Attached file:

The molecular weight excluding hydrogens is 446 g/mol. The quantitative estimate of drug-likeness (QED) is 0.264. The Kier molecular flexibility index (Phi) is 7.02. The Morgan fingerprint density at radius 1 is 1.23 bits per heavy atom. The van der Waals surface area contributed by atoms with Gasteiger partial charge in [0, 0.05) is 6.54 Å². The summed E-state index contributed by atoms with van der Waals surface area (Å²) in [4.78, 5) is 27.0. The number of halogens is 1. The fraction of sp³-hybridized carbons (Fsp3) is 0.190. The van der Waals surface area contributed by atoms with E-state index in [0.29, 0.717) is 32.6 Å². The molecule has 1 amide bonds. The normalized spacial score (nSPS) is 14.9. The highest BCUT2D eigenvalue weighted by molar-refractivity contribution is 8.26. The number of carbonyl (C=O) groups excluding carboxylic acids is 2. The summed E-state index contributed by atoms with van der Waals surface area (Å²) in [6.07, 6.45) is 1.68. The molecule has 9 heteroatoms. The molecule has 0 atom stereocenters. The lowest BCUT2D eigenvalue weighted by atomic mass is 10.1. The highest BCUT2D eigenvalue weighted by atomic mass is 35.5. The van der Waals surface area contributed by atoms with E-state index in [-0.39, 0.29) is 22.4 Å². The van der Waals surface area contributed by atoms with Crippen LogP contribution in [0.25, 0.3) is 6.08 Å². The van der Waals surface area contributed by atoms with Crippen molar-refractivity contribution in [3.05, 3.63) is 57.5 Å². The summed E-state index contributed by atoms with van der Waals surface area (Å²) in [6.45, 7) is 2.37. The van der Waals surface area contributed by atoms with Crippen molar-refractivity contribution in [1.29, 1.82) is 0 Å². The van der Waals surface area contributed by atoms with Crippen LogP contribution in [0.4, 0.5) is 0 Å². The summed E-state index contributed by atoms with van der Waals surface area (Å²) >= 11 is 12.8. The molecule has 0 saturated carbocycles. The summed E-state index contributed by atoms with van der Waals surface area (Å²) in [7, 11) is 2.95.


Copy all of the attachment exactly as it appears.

The molecular weight excluding hydrogens is 446 g/mol. The quantitative estimate of drug-likeness (QED) is 0.264. The Kier molecular flexibility index (Phi) is 7.02. The Morgan fingerprint density at radius 1 is 1.23 bits per heavy atom. The van der Waals surface area contributed by atoms with Gasteiger partial charge in [0, 0.05) is 6.54 Å². The summed E-state index contributed by atoms with van der Waals surface area (Å²) in [4.78, 5) is 27.0. The number of halogens is 1. The fraction of sp³-hybridized carbons (Fsp3) is 0.190. The van der Waals surface area contributed by atoms with E-state index in [0.29, 0.717) is 32.6 Å². The molecule has 1 amide bonds. The normalized spacial score (nSPS) is 14.9. The highest BCUT2D eigenvalue weighted by molar-refractivity contribution is 8.26. The number of carbonyl (C=O) groups excluding carboxylic acids is 2. The summed E-state index contributed by atoms with van der Waals surface area (Å²) in [6.07, 6.45) is 1.68. The molecule has 9 heteroatoms. The molecule has 0 atom stereocenters. The lowest BCUT2D eigenvalue weighted by atomic mass is 10.1. The highest BCUT2D eigenvalue weighted by atomic mass is 35.5. The van der Waals surface area contributed by atoms with E-state index in [-0.39, 0.29) is 22.4 Å². The van der Waals surface area contributed by atoms with Crippen LogP contribution in [0.25, 0.3) is 6.08 Å². The van der Waals surface area contributed by atoms with Crippen molar-refractivity contribution in [3.05, 3.63) is 57.5 Å². The summed E-state index contributed by atoms with van der Waals surface area (Å²) in [6.45, 7) is 2.37. The van der Waals surface area contributed by atoms with Crippen molar-refractivity contribution in [1.29, 1.82) is 0 Å². The van der Waals surface area contributed by atoms with Crippen LogP contribution in [0.4, 0.5) is 0 Å². The summed E-state index contributed by atoms with van der Waals surface area (Å²) >= 11 is 12.8. The molecule has 0 saturated carbocycles. The summed E-state index contributed by atoms with van der Waals surface area (Å²) in [7, 11) is 2.95.